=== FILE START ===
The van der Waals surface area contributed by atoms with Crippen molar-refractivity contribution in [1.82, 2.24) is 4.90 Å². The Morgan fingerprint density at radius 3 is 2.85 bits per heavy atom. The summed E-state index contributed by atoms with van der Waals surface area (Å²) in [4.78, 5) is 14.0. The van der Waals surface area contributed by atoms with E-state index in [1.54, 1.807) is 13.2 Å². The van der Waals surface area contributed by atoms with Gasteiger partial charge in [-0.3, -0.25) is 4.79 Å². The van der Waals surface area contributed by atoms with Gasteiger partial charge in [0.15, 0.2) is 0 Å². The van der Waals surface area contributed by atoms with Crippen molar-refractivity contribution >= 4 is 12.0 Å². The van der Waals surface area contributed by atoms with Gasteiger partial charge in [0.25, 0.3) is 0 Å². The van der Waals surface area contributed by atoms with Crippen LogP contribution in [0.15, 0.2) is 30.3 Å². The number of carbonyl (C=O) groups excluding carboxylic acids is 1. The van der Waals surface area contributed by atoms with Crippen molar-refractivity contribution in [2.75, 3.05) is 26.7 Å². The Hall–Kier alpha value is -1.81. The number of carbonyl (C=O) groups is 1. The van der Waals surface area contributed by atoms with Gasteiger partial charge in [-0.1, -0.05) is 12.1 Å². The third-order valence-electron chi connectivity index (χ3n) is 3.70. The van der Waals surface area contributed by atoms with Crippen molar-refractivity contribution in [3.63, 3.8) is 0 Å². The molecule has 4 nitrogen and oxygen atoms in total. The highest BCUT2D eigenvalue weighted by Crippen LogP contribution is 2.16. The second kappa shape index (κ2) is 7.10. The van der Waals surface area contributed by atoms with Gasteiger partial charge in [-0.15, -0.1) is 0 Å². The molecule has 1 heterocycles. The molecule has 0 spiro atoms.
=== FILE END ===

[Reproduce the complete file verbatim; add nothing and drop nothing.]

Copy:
The van der Waals surface area contributed by atoms with Crippen molar-refractivity contribution in [1.82, 2.24) is 4.90 Å². The Morgan fingerprint density at radius 3 is 2.85 bits per heavy atom. The summed E-state index contributed by atoms with van der Waals surface area (Å²) in [4.78, 5) is 14.0. The van der Waals surface area contributed by atoms with E-state index in [1.54, 1.807) is 13.2 Å². The van der Waals surface area contributed by atoms with Gasteiger partial charge in [-0.3, -0.25) is 4.79 Å². The van der Waals surface area contributed by atoms with Gasteiger partial charge in [0.15, 0.2) is 0 Å². The van der Waals surface area contributed by atoms with Crippen molar-refractivity contribution >= 4 is 12.0 Å². The van der Waals surface area contributed by atoms with Gasteiger partial charge in [0.25, 0.3) is 0 Å². The van der Waals surface area contributed by atoms with Crippen LogP contribution in [0.15, 0.2) is 30.3 Å². The number of carbonyl (C=O) groups excluding carboxylic acids is 1. The van der Waals surface area contributed by atoms with Crippen molar-refractivity contribution in [2.75, 3.05) is 26.7 Å². The Hall–Kier alpha value is -1.81. The number of carbonyl (C=O) groups is 1. The van der Waals surface area contributed by atoms with Gasteiger partial charge in [-0.1, -0.05) is 12.1 Å². The third-order valence-electron chi connectivity index (χ3n) is 3.70. The van der Waals surface area contributed by atoms with Crippen molar-refractivity contribution in [3.63, 3.8) is 0 Å². The molecule has 4 nitrogen and oxygen atoms in total. The highest BCUT2D eigenvalue weighted by Crippen LogP contribution is 2.16. The second kappa shape index (κ2) is 7.10. The van der Waals surface area contributed by atoms with Gasteiger partial charge in [-0.15, -0.1) is 0 Å². The molecule has 1 heterocycles. The molecule has 0 spiro atoms.